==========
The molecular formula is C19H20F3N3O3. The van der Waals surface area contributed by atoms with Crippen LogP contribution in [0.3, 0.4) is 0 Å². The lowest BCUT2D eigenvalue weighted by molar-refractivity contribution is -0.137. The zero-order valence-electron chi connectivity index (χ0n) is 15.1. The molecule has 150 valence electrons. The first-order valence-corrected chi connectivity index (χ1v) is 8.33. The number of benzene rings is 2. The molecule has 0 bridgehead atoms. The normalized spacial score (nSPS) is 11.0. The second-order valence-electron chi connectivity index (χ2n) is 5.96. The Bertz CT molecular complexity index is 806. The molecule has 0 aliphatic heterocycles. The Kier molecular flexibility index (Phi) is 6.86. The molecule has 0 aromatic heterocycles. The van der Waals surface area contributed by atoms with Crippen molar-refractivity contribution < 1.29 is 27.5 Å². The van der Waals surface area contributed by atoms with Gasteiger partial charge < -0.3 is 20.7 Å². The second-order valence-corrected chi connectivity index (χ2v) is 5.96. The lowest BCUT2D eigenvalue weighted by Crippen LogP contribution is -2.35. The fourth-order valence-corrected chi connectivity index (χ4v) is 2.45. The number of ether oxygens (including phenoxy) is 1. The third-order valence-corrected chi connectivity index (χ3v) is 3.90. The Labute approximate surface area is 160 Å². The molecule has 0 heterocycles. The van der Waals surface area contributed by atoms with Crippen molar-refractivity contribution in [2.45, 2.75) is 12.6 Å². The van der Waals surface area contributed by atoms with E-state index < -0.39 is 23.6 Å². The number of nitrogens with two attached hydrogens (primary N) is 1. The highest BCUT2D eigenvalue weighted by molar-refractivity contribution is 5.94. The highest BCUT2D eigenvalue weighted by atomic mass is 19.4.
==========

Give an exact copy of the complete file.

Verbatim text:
The molecular formula is C19H20F3N3O3. The van der Waals surface area contributed by atoms with Crippen LogP contribution in [0.3, 0.4) is 0 Å². The lowest BCUT2D eigenvalue weighted by molar-refractivity contribution is -0.137. The zero-order valence-electron chi connectivity index (χ0n) is 15.1. The molecule has 150 valence electrons. The first-order valence-corrected chi connectivity index (χ1v) is 8.33. The number of benzene rings is 2. The molecule has 0 bridgehead atoms. The normalized spacial score (nSPS) is 11.0. The second-order valence-electron chi connectivity index (χ2n) is 5.96. The Bertz CT molecular complexity index is 806. The molecule has 0 aliphatic heterocycles. The Kier molecular flexibility index (Phi) is 6.86. The molecule has 0 aromatic heterocycles. The van der Waals surface area contributed by atoms with Crippen molar-refractivity contribution < 1.29 is 27.5 Å². The van der Waals surface area contributed by atoms with Gasteiger partial charge < -0.3 is 20.7 Å². The second-order valence-corrected chi connectivity index (χ2v) is 5.96. The lowest BCUT2D eigenvalue weighted by Crippen LogP contribution is -2.35. The fourth-order valence-corrected chi connectivity index (χ4v) is 2.45. The number of ether oxygens (including phenoxy) is 1. The third-order valence-corrected chi connectivity index (χ3v) is 3.90. The Labute approximate surface area is 160 Å². The molecule has 0 heterocycles. The van der Waals surface area contributed by atoms with Crippen molar-refractivity contribution in [2.45, 2.75) is 12.6 Å². The van der Waals surface area contributed by atoms with E-state index < -0.39 is 23.6 Å². The number of nitrogens with two attached hydrogens (primary N) is 1. The highest BCUT2D eigenvalue weighted by molar-refractivity contribution is 5.94. The highest BCUT2D eigenvalue weighted by atomic mass is 19.4.